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Old November 13th, 2007, 12:20 PM   #1
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ND filter weirdness

I was shooting a test the other day and I ran into something weird...

The band members were both wearing BLACK shirts, but they look reddish brown.

I assume it is the fault of the Cavision ND filters I was using. Would more expensive, for example, Tiffen filters avoid problems like this?
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ND filter weirdness-mvtest01b.png   ND filter weirdness-mvtest02b.png  

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Old November 13th, 2007, 01:33 PM   #2
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http://www.slmproduction.com/mainsit...es_abound.html

Quote:
The best explanation I could get was that there is no true ND material. It is only ND relative to the chip or film emulsion that is picking up the light through it. So the internal HVX filters have the proper colormetry and do not cause a color cast. But other materials colormetry will differ and therefore can introduce a color cast.
It seems that which ND filter you use depends on your camera, and even then, it can be difficult to find the ideal filter.

That said, I use a Tiffen 3x3 .9 ND filter and have no [noticeable] color shift issues with it. I use a Sony FX-1.
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Old November 13th, 2007, 03:46 PM   #3
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Damn. Well these NDs aren't as bad as what that article describes, so I'll just stick with them. And I have at least one more test shoot beforehand.
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Old November 13th, 2007, 08:14 PM   #4
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Was black stretch or its equivalent for your camera selected "on"?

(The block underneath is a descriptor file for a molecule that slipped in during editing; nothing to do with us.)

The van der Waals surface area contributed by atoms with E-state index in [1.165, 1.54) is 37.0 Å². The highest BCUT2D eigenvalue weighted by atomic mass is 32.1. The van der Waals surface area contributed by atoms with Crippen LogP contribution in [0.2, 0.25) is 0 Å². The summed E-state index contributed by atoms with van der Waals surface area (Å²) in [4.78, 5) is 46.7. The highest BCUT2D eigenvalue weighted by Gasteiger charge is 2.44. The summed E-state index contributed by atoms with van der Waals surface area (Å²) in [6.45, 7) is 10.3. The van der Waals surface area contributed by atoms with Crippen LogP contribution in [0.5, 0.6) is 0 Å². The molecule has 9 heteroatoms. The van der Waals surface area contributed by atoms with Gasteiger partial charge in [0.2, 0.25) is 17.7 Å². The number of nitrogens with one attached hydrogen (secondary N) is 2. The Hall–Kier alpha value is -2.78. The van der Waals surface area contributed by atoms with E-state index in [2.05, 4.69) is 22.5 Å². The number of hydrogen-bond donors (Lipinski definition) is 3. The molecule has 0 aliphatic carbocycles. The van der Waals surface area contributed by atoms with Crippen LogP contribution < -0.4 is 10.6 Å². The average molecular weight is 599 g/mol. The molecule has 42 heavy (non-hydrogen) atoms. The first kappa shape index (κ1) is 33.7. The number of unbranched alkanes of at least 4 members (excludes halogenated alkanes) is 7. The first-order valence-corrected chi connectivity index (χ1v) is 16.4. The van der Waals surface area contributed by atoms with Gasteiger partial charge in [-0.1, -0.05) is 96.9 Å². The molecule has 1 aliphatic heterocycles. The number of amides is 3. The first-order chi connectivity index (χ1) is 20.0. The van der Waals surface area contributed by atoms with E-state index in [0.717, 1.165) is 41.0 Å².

Were you using "cine-gamma" or similar preset?

Were you using one of the third party published custom "film-look" presets?

Did you manually white-balance to the subject through the ND filter before backing away and setting up your shot?

Did you do any post-production brightening and contrast reduction of vision deliberately underexposed as an attempt to broaden the apparent dynamic range?

If you were white-balanced to a fixed daylight preset, was there a red-brick wall in bright sunlight behind or to your side, bouncing a red fill back onto your subject?


It is also highly likely the black tee shirt is not quite black in reality. The human eyes say we see black.

Last edited by Bob Hart; November 13th, 2007 at 08:18 PM. Reason: sudden new random thought
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Old November 13th, 2007, 10:36 PM   #5
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Zeroed out scene file, Cinelike D or V (I'll have to check it), daylight preset, sunlight shaded the concrete wall behind me (no bounce), this phenomenon has happened before with black clothing, and no post effects besides shrinking.

While it may be that the shirts aren't a true black, the bare camera and the in-camera NDs don't have a problem with it.
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Old November 14th, 2007, 01:08 AM   #6
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Hi Jon..............

The images I'm seeing say to me - those T - shirts aren't black.

As you can see from the background, the soot covered bricks have, indeed, come out black.

I do not think this is a filter issue, rather a discrepancy between what the human eye sees and what the camera sees.

It is entirely possible (indeed, even likely) that the extended RED range of the camera has picked up something the eye cannot percieve, that there is, indeed, a good quantity of red in the colours on those T - shirts.

Problem: I don't think so, unless you require the wearers of said T - shirts to be wearing Black, in which case, get a better quality Black T - shirt.

From what you posted, all the other colours appear normal (well, as far as "normal" can be applied to any video of a band).

I really don't think you have a problem (of course, if you do, that's another story).

This from someone who's never shot a band in his entire life, and has no intention of starting now.